The lay religion of America is Americanism, a key tenet of which is that America is the world’s leading “good guy,” and fights a never-ending battle for truth, justice and the American way. (That last bit, about the “never-ending battle for truth, justice and the American Way” is lifted from the opening of the old “Superman” TV show of the 1950s.)
Donald Trump is about as cynical about truth and justice as they come, but he understands the power of the Americanism religion, and invokes it, without referring to it, in matters like the stupid, reckless decision to assassinate Gen. Qassim Soleimani of Iran.
Soleimani, in the Americanistic viewpoint, was a villain, working for the dark side. Arranging his assassination was therefore an act of Americanistic justice. Anyone looking at it otherwise is engaging in some kind of un-American or even anti-Americanism. In Trumplandia, this logic is considered solid.
I’m not arguing that Soleimani, a warrior with plenty of blood on his hands, was a sweetheart. But warriors, including those who kill for America, get blood on their hands. We celebrate their victories, including their bloodshed, and don’t dwell on whether everyone they killed deserved to die.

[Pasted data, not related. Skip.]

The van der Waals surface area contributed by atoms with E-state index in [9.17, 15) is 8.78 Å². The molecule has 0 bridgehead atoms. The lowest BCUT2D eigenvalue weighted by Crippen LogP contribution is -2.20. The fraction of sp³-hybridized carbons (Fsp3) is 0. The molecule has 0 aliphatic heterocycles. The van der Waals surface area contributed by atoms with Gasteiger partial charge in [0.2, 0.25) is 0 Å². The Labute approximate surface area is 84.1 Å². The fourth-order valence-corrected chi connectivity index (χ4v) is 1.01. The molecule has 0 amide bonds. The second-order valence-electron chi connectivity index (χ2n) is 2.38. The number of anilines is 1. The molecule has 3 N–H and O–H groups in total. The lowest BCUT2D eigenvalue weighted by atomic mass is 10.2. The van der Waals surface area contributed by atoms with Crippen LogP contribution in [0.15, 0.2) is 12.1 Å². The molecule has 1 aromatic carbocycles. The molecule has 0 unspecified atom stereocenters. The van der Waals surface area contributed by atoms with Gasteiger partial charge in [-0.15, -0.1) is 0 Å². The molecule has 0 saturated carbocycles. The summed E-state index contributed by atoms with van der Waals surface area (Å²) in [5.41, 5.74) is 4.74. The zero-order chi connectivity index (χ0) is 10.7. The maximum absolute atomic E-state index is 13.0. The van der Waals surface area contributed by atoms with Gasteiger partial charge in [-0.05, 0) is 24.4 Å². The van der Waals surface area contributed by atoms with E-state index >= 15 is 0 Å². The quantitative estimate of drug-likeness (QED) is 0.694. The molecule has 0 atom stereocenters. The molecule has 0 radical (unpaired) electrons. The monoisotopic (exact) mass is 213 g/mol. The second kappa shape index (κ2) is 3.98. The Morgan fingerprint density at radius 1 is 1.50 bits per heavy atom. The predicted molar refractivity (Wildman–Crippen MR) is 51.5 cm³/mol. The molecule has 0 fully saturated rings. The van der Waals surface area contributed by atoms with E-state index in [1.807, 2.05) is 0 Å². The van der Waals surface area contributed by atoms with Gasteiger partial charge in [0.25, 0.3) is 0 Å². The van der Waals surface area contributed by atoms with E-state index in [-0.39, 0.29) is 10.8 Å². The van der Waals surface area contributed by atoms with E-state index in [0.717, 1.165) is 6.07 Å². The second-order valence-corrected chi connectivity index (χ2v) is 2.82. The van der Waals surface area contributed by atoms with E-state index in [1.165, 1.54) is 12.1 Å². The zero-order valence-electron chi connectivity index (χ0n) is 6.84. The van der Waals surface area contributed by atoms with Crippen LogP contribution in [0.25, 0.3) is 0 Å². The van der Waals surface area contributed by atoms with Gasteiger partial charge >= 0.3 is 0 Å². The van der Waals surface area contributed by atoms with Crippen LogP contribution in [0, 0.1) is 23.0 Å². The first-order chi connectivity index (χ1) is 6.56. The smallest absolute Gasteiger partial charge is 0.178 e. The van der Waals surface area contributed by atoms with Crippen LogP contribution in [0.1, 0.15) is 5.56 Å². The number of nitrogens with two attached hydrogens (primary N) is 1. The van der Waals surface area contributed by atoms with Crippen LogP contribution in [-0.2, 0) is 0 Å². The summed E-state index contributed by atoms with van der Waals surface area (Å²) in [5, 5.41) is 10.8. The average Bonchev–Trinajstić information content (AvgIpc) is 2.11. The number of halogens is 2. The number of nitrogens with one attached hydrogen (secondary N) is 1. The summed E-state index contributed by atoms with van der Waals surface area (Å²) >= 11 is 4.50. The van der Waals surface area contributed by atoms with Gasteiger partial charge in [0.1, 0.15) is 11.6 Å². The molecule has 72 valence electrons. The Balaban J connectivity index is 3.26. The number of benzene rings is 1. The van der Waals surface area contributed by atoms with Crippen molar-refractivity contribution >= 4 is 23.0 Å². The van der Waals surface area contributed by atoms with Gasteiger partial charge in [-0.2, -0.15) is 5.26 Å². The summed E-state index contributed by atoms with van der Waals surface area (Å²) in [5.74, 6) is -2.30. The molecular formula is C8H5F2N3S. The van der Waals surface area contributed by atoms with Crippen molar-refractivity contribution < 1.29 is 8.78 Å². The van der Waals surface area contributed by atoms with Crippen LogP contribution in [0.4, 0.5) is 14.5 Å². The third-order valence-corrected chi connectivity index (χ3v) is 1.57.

Some version of this moral relativism is, I would suggest, pretty much how the world works. But I do believe that Americanism invites us to blind ourselves to difficult questions of when killing is heroism and when it is murder.
If you can set aside that act of willful self-blindness, it’s not hard to imagine how the Trump-ordered murder of Soleimani looks to most Iranians.
I’ve benefited through the decades from the geopolitical analysis of Noam Chomsky, long one of the leading intellectuals of the American left, who sort of specializes in exposing and elucidating the obvious moral/ethical double standards at the heart of Americanism and other forms of jingoism.
So Chomsky sat down with C.J. Polychroniou of Truthout, who asked him whether the killing of Soleimani should be viewed as an “act of war,” and Chomsky, calmly and rationally, as is his wont, merely suggested that people consider how they would feel if the tables were turned.
Chomsky replied, in part, thusly:
“Suppose that Iran were to murder the second-highest U.S. official, its top general, in the Mexico City international airport, along with the commander of a large part of the U.S.-supported army of an allied nation. Would that be an act of war? Others can decide. It is enough for us to recognize that the analogy is fair enough, and that the pretexts put forth by Washington collapse so quickly on examination that it would be embarrassing to run through them.”
The full Chomsky interview can be read here.